It is the only NSAID to irreversibly inhibit COX enzymes, via acetylation. It also has a unique pharmacokinetic profile, as its t½ is less than 30 minutes – it is rapidly hydrolysed in plasma to salicylate, which has it s own t½ of ~4 hours.


How does aspirin prevent coagulation?

Inhibits cox-1 activty, preventing thromboxane production


What is unique about paracetamol?

Paracetamol is a unique ‘non-NSAID’, as it has virtually no anti-inflammatory action. It is very effective for mild/moderate analgesia and fever.


What is the mechanism of action of parecatamol (suspected?)

Paracetamol has a free-radical trapping action that interferes with the production of hydroperoxidases, which are believed to have essential role in cyclooxygenase activity (weakly Cox-1, Cox-2 and Cox-3 inhibitng).


Why is paracetamol an agent of choice in tackling pain?

Has fewer ADRs at standard dosage


Outline paracetamol metabolism at normal doses

At therapeutic levels, Paracetamol has Linear Pharmacokinetics, and is conjugated with Glucuronide (60%) or Sulphate (30%) in Phase II Drug Metabolism. A small amount also undergoes Phase 1 Oxidation, to produce the toxic metabolite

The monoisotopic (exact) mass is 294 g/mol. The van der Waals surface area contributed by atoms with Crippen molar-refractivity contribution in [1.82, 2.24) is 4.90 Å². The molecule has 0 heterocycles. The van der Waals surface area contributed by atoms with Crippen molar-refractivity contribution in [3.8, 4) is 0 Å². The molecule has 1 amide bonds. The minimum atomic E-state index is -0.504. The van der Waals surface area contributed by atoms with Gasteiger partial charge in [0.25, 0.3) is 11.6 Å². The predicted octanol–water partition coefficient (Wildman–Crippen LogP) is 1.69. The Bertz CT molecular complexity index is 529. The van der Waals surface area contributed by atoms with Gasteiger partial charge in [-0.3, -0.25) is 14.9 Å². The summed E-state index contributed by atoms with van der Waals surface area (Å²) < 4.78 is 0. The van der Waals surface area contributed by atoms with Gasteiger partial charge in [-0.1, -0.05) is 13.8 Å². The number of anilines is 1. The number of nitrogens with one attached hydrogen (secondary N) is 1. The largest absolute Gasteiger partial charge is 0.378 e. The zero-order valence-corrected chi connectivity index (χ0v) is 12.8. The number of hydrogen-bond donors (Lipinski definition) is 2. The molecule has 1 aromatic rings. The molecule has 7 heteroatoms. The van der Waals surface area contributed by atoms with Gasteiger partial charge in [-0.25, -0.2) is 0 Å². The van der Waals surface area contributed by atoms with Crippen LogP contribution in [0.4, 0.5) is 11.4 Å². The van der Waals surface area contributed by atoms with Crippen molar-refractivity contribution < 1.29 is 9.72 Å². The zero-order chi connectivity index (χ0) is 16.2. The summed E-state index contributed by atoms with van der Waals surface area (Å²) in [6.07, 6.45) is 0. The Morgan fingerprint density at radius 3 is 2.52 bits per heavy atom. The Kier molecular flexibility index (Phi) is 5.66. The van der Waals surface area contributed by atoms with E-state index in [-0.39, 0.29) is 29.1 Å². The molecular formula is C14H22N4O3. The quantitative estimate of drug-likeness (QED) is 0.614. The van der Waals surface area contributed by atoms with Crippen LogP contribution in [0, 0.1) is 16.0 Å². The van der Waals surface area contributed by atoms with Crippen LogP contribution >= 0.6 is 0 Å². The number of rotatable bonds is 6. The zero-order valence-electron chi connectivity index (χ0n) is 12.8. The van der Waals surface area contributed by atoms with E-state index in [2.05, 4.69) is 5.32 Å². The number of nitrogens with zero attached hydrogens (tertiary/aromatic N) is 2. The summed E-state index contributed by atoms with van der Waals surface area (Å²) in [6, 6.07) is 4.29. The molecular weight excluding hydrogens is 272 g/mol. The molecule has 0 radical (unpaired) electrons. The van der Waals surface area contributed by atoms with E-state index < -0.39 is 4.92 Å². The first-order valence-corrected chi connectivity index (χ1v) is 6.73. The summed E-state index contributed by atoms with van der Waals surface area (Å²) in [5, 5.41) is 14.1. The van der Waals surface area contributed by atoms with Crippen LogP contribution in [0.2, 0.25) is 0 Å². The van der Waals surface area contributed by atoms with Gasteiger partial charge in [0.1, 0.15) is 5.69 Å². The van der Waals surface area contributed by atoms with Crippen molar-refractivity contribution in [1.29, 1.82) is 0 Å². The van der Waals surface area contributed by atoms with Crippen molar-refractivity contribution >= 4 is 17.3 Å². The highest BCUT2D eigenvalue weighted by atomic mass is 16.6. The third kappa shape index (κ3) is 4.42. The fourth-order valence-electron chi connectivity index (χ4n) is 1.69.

N-acetyl-p-benzo-quinone imine (NAPQI).


What happens if a toxic dose of paracetamol is taken?

If a toxic dose of Paracetamol is taken the Phase II pathways quickly become saturated and much more Paracetamol undergoes Phase I metabolism (Zero Order Kinetics), producing more NAPQI.

Not only is NAPQI toxic to hepatocytes but it also undergoes Phase II conjugation with Glutathione, which is an important anti-oxidant, resulting in further damage from reactive oxygen species. Liver failure occurs over a period of several days.

Unconjugated NAPQI is highly is highly reactive and binds with cellular macromolecules/mitochondria. Precipitous loss of function primarily leads to necrotic hepatic cell death.

A single dose of over 10g (20 tablets) is potentially fatal.


What is the treatment for paracetamol overdose?

Paracetamol overdose must be treated as soon as possible and guided by blood levels of the drug. Treatment is time dependent, as delayed hepatotoxic effects peak at 72-96 hours post ingestion.
o Within 0-4 hours
 Activated Charcoal orally
 Reduces uptake by 50-90%
o Within 0-36 hrs
 Start N-Acetylcysteine
 Methionine by mouth if N-Acetylcysteine cannot be given promptly


Give three indications for NSAIDs

 Musculoskeletal and joint disease
 Analgesia for mild to moderate pain
 Symptomatic relief in fever


Give three contraindications for NSAIDs

 Gastrointestinal ulceration or bleeding
 Previous hypersensitivity to any NSAID
 Caution in asthma and when renal function is impaired


What is the mech of action of NSAIDs?

 Inhibit Cyclooxygenase enzyme, preventing Prostaglandin synthesis


Give four drug-drug interactions of NSAIDs

 Warfarin (protein binding reaction)
 Methotrexate (protein binding reaction)
 Sulphonylureas (protein binding reaction)
 ACE inhibitors – Attenuate action